Most component manufacturers establish the selling price based on the cost of the material plus the labor cost and then use some multiplier to establish the total sales price. The material costs of lumber and truss plates are like new auto parts for a truck. What does that mean? As stated before, mechanics first establish how long it will take to make the repairs, then add the cost of the new parts to the bill. They do not use the cost of the parts, plus the cost of labor, and then mark it up. The cost of the parts has nothing to do with how much of the hourly garage time the repair will consume. The cost of parts is always a separate line item from the hourly charge.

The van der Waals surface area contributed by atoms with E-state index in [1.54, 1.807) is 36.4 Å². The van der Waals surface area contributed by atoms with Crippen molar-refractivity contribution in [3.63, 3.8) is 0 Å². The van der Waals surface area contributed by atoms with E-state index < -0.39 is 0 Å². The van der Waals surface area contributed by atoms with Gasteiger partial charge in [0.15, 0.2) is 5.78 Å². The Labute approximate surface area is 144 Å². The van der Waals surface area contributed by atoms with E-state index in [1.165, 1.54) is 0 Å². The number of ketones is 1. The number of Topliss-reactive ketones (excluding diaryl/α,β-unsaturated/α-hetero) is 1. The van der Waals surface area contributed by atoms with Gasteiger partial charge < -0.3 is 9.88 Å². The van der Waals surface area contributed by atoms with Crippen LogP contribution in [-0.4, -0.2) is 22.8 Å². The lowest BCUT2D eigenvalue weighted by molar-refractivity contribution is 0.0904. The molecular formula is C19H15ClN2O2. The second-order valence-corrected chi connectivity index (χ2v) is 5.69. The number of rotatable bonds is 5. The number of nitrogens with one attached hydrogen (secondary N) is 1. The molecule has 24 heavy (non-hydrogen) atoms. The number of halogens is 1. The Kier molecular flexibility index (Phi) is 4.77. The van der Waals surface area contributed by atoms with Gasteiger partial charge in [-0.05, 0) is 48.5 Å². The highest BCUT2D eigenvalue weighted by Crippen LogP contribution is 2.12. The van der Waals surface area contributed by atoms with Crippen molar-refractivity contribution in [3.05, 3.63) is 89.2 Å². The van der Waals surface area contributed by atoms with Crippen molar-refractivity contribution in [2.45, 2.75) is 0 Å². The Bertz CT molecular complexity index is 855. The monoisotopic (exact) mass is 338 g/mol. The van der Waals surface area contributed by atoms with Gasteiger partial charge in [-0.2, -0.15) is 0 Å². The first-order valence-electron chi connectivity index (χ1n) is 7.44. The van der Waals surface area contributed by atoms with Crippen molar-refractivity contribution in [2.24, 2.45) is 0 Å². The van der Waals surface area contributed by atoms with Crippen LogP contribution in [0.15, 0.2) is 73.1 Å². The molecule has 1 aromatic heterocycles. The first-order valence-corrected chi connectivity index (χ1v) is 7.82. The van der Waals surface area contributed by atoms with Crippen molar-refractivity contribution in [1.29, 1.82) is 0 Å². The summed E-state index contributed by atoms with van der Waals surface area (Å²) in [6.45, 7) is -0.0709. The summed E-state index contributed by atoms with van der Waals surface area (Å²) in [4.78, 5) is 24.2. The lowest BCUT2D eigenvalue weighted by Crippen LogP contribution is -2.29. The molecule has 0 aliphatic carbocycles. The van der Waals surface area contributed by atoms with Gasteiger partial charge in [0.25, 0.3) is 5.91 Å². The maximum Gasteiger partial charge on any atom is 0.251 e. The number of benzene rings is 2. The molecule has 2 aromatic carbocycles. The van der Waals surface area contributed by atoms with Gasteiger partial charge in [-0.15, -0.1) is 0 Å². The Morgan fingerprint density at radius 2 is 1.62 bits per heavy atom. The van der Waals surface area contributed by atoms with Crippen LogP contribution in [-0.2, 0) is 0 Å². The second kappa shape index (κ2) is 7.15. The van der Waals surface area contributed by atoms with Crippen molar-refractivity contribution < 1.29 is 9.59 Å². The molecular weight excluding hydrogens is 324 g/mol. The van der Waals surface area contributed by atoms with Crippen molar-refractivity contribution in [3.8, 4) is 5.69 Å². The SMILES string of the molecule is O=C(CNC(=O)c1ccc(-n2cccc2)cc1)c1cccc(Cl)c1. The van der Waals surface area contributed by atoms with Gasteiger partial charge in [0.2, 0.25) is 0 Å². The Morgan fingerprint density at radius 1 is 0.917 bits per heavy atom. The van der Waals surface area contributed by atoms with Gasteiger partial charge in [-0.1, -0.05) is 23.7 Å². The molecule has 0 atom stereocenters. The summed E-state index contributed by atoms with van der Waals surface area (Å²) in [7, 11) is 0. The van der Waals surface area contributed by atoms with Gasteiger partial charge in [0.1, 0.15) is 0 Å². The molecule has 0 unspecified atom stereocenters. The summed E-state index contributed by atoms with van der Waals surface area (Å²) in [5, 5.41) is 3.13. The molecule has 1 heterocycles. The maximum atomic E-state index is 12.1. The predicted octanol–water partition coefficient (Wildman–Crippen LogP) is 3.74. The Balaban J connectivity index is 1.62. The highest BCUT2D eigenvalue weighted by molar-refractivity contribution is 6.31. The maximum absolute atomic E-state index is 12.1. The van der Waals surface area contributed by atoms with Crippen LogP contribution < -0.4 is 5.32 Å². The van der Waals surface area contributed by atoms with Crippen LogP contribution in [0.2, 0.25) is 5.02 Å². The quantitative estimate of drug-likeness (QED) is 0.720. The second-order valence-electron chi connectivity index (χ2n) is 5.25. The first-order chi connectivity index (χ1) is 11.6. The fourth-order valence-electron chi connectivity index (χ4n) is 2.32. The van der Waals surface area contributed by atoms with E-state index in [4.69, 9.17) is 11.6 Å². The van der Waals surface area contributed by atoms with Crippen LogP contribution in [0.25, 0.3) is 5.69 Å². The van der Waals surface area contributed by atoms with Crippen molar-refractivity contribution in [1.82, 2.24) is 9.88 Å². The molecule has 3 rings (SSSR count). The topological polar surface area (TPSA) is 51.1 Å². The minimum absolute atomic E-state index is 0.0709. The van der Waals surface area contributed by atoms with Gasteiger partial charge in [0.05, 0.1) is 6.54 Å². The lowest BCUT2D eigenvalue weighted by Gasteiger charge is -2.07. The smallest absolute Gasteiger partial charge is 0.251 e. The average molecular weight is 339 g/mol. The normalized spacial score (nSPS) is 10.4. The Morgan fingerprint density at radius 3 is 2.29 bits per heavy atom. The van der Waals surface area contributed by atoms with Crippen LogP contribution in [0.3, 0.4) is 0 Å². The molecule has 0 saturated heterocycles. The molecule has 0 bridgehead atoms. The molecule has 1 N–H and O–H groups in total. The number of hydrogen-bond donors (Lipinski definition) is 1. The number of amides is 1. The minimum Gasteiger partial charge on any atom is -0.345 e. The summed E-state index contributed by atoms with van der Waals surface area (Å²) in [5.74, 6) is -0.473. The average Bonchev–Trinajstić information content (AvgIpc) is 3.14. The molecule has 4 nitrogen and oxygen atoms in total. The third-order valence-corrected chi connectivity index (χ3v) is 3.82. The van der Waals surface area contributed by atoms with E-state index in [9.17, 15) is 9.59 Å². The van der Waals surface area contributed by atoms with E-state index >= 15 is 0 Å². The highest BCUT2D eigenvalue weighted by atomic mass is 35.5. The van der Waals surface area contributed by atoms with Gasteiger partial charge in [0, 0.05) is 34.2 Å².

Drummond’s Pricing Formula

Material + Labor Cost + (Dollar Rate * Expected Hours) = Sales Price

Hours, Minutes, RE or SU May be Used for Defining the Time Units

Using the material cost, which fluctuates from month to month, to establish the margin rate skews the margin. It has nothing to do with the hourly processing time within your manufacturing. Using a cost markup, you are giving yourself an hourly pay cut for your company any time the lumber cost drops when you process the same order types. What can you do to provide a consistent baseline to establish your gross margin markup for each project?